Physicians Are Bad at Math, Too

By Chuck Dinerstein, MD, MBA — Sep 13, 2022
Physicians frequently overestimate the probability that a diagnosis or intervention would be helpful. Are they overly optimistic? Are the cynical correct in assuming that optimism hides a conflict of interest? Or are physicians no better than most of us at the mathematics of probability? A new study suggests we are not receiving a passing grade in that course.
Image by Erik Stein from Pixabay

The probability issue

Much of medical care involves multi-step processes. At the simplest of levels, you first make a diagnosis and, second, initiate treatment. In the world of probability, we could assign a likelihood to both making the correct diagnosis, say 90%, and then the possibility of initiating the proper treatment, say 80%. According to probability’s rules, the likelihood of these two independent events occurring is the product of their probabilities, in this case, 72%. When asked, physicians often overestimate the probability of both these events being true; they are committing the conjunction fallacy.

How frequently does this physician overestimation occur? Here is the graphic from the study I am sharing with you.

The Study

The research involved a survey of 215 physicians who were asked to judge the probabilities in three scenarios. In one scenario, pulmonologists, physicians trained in the care of diseases of the lung, were asked about the independent possibilities that

  • a “lung nodule” was cancerous
  • and could be successfully diagnosed by a needle biopsy

They were also asked the probability of the two events taken together, the “overall probability of the conjunction.” [1]

Of the 84 pulmonologists, 84% were male, with an average age of 53.3, having graduated from medical school 27 years earlier – these were experienced individuals.

64% overestimated the individual probabilities that the nodule was cancer and that a needle biopsy would provide a conclusive diagnosis. I can spot them overestimating the diagnosis because we are trained to be “conservative,” and ignoring a cancer is a far more significant problem than an “unnecessary” biopsy – remember, “out of an abundance of caution.” Overestimating the diagnostic accuracy of a needle biopsy is perhaps less forgivable, but what is in the textbook and what is the overall accuracy of the physicians doing the test can vary – as Yogi Berra stated, "In theory, there is no difference between theory and practice - in practice there is."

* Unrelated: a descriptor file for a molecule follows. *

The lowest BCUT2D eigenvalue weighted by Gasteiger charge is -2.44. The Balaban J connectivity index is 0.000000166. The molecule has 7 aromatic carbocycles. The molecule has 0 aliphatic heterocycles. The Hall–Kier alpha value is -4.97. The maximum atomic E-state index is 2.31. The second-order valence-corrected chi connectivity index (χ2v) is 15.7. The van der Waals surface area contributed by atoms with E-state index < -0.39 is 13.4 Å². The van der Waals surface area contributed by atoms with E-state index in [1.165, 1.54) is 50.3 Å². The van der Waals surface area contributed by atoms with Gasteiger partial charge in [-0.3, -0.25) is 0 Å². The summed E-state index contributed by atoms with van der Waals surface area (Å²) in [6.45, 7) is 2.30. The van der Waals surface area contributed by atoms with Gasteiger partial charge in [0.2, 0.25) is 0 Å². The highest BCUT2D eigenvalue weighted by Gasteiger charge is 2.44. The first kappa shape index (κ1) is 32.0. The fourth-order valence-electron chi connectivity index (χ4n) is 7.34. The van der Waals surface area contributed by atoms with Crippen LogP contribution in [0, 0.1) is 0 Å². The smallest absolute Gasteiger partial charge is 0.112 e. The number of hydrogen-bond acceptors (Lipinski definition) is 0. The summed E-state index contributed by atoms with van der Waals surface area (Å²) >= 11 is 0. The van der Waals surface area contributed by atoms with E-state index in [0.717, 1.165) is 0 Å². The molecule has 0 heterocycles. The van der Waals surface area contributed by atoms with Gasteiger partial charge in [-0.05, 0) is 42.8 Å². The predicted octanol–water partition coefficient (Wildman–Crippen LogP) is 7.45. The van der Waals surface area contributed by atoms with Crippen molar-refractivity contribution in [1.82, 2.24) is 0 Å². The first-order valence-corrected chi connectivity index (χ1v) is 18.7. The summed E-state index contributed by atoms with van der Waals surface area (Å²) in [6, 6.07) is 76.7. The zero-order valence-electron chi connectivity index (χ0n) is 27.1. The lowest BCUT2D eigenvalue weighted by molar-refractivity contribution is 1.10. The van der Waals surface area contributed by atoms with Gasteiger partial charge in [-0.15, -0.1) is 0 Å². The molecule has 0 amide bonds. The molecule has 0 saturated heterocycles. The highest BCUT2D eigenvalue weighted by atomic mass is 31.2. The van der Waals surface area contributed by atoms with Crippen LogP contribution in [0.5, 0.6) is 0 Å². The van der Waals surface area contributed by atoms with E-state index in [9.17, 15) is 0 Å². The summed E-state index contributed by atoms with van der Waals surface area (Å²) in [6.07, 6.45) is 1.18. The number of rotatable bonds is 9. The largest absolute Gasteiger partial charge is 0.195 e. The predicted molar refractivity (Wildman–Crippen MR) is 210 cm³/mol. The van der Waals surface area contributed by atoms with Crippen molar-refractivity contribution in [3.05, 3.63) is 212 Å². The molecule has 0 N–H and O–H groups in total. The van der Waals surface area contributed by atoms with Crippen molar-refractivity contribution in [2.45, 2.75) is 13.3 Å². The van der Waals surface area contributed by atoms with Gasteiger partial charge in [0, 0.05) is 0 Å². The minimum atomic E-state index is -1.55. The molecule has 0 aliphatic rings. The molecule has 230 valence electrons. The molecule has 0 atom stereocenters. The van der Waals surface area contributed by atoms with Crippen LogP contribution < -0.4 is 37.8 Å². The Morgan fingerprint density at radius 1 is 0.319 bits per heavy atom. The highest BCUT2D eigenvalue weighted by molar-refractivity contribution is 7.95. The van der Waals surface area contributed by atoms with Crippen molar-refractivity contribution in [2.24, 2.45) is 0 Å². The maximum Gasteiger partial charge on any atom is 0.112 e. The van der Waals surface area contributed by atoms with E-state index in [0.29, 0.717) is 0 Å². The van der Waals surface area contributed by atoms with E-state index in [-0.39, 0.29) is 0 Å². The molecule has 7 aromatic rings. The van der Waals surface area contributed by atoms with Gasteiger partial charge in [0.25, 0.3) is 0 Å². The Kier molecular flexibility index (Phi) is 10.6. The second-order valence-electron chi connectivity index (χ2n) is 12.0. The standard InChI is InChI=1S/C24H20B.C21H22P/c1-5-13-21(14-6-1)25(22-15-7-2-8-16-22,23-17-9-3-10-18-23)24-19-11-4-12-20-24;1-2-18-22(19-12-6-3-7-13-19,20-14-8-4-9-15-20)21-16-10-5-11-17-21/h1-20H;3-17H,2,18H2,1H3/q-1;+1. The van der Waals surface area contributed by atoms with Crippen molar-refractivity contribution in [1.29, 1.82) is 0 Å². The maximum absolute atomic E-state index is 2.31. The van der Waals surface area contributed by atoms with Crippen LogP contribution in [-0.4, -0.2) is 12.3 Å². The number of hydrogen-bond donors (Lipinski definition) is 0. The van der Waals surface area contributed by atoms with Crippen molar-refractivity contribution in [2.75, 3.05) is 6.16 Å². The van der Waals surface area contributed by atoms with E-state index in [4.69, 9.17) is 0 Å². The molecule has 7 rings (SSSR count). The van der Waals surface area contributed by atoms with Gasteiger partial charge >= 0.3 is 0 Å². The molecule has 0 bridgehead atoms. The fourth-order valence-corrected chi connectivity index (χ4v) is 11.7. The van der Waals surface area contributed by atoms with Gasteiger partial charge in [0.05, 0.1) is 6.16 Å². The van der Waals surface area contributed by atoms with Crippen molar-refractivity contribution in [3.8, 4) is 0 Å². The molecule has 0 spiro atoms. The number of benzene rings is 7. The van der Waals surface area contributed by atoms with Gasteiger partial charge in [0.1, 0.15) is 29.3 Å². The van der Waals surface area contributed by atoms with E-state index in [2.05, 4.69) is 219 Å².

Twenty percent of the pulmonologists went on to commit the conjunction fallacy, further overestimating the combined likelihoods. They didn’t seem to understand the underlying mathematics. The researchers were concerned that perhaps asking for the combined probability first threw the physician “off.” But in a different scenario, physicians, in this instance, obstetricians considering an obstetric complication, were asked about the two events' independent probabilities first, then the conjuncture. It made no difference; we still got it wrong.

For those who are curious, gender made no difference, nor did time since medical school graduation.

Talking Points

Much medical care consists of multiple steps. Prior research has shown that greater experience does not necessarily translate into better probability predictions. More importantly, as the researchers note, a survey is not a real-world situation but a model. And the model can be further flawed because it is unclear whether a physician’s diagnostic and treatment decisions are driven by algorithms, the Bayesian probabilities, or a “black box” intuitive process. The real question that the study only begins to chip away at is how we might improve our medical decision-making – we get it right most of the time, but like many other goals, those last few percentage points are the toughest.  


[1] Two other scenarios considered an obstetrical emergency involving the remaining 131 participants. 78% committed the conjunction fallacy in their calculations, reporting the overall likelihood of the two events being more significant than the likelihood of either taken separately.


Source: Analysis of Physicians’ Probability Estimates of a Medical Outcome Based on a Sequence of Events JAMA Network Open DOI: 10.1001/jamanetworkopen.2022.1880


Chuck Dinerstein, MD, MBA

Director of Medicine

Dr. Charles Dinerstein, M.D., MBA, FACS is Director of Medicine at the American Council on Science and Health. He has over 25 years of experience as a vascular surgeon.

Recent articles by this author: